Makar Sankranti is a Hindu festival celebrated all over India in many different ways on the 14th day of January. The day marks  the end of the month with the winter solstice and the start of longer days.

The learners of PS1 and 2  had a taste of the festival during their collaborative play time on Wednesday morning and on Thursday during host culture lesson.

Kite flying was one of the major attractions enjoyed by everyone. Even our reluctant learners were willing to give it a try. A warm breezy morning made the experience even more enjoyable. It was a sight to behold as the children raced up and down the field with cheerful faces, closely followed by a rainbow of  kites trailing behind them and Sunita tai and Ms Cynthia trying to capture these moments.

As some of our children were busy testing their kite making skills with Ms.  Pratima and Manisha tai, others were busy watching Ms Sharon make fire ready to roast root vegetables. A few inquired about the purpose of making fire in a bowl and helped cook the vegetables.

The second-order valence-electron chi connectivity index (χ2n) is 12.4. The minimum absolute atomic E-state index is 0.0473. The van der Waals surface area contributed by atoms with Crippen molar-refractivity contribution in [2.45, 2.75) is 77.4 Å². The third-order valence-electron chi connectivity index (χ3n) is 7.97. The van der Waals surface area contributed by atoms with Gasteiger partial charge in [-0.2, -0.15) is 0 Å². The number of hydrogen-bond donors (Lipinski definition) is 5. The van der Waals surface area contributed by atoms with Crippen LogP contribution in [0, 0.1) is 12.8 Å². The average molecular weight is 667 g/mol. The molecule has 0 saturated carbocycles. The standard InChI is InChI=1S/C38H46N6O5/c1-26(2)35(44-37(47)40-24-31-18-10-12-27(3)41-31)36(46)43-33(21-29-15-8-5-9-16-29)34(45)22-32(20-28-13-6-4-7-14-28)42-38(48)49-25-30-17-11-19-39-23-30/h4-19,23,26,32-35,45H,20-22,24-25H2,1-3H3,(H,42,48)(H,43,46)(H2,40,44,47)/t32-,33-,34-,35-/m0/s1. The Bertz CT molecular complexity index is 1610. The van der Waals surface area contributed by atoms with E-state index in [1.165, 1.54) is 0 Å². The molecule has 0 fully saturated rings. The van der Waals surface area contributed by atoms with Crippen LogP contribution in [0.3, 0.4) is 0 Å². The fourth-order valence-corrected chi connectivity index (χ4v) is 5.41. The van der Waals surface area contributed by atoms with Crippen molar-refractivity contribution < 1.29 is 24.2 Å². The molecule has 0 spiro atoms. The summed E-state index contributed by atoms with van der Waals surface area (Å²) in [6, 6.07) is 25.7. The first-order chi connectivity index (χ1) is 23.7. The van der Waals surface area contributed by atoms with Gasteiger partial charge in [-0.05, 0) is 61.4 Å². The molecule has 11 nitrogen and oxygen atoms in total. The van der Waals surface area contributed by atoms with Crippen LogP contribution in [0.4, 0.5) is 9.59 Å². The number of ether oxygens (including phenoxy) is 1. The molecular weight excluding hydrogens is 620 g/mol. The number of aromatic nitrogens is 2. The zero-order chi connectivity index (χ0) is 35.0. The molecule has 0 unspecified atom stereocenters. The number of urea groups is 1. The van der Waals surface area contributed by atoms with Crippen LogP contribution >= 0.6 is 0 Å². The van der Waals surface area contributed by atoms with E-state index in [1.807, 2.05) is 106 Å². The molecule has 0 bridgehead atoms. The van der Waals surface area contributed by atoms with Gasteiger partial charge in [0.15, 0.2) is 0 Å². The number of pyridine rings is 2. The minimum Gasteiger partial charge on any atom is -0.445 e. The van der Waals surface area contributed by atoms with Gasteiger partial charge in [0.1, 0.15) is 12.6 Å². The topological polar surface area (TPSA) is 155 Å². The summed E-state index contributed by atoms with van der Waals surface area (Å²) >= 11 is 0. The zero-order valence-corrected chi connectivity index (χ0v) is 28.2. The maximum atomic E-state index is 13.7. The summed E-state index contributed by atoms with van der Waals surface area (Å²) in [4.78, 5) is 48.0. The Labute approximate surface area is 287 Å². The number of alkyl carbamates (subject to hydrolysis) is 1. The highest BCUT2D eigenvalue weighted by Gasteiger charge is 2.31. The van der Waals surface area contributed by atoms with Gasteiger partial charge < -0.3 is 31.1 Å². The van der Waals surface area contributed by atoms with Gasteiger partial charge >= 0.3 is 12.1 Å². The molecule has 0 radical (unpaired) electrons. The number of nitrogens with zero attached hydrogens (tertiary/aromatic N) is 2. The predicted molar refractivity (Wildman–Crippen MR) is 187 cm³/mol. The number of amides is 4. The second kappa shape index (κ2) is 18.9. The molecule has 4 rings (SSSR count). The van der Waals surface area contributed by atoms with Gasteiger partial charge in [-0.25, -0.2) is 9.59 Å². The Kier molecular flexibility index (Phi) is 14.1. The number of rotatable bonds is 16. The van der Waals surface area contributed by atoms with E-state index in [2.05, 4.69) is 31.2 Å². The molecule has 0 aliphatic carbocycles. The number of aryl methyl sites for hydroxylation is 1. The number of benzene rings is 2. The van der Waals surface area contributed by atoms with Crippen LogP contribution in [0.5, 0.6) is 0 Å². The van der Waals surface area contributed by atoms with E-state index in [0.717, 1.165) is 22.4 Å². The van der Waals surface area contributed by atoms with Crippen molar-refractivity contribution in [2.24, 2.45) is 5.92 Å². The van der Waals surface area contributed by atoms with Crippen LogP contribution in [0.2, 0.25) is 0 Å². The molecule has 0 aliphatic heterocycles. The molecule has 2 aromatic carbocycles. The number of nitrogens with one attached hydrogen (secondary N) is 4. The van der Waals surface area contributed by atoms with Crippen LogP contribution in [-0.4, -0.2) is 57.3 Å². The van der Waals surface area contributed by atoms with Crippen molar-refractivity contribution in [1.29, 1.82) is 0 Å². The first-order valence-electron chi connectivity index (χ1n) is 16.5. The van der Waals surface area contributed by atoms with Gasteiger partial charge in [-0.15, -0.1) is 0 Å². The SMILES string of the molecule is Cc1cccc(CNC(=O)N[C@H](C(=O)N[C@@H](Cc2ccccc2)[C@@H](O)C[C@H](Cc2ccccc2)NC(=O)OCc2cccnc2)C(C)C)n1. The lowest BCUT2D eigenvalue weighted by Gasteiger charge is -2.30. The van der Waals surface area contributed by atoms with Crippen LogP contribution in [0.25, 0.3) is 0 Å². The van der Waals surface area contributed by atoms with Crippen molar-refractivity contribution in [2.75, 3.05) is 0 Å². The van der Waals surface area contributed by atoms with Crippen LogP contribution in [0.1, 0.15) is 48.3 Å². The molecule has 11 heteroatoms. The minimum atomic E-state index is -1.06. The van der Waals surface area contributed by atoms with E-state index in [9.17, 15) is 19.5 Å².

Many were risk takers and tried roasted yam, sweet potatoes and taro roots, collectively called  ‘tarul’, cooked and shared as a part of the celebration in Darjeeling, a small Himalayan town in the north east of India.

Sankranti celebrations cannot possibly be deemed complete without making and sharing ‘tilgul’ , a mixture of  jaggery and sesame seeds with friends and family , as many people in Maharashtra do, to mark the day. The delicious smell of toasted sesame seeds and jaggery filled the PS room making us drool instantly.

We hope that experiencing different aspects of the festival, have encouraged our learners to be open-minded, tolerant and respectful towards each other, embrace differences and cherish similarities in their beliefs and  cultures.

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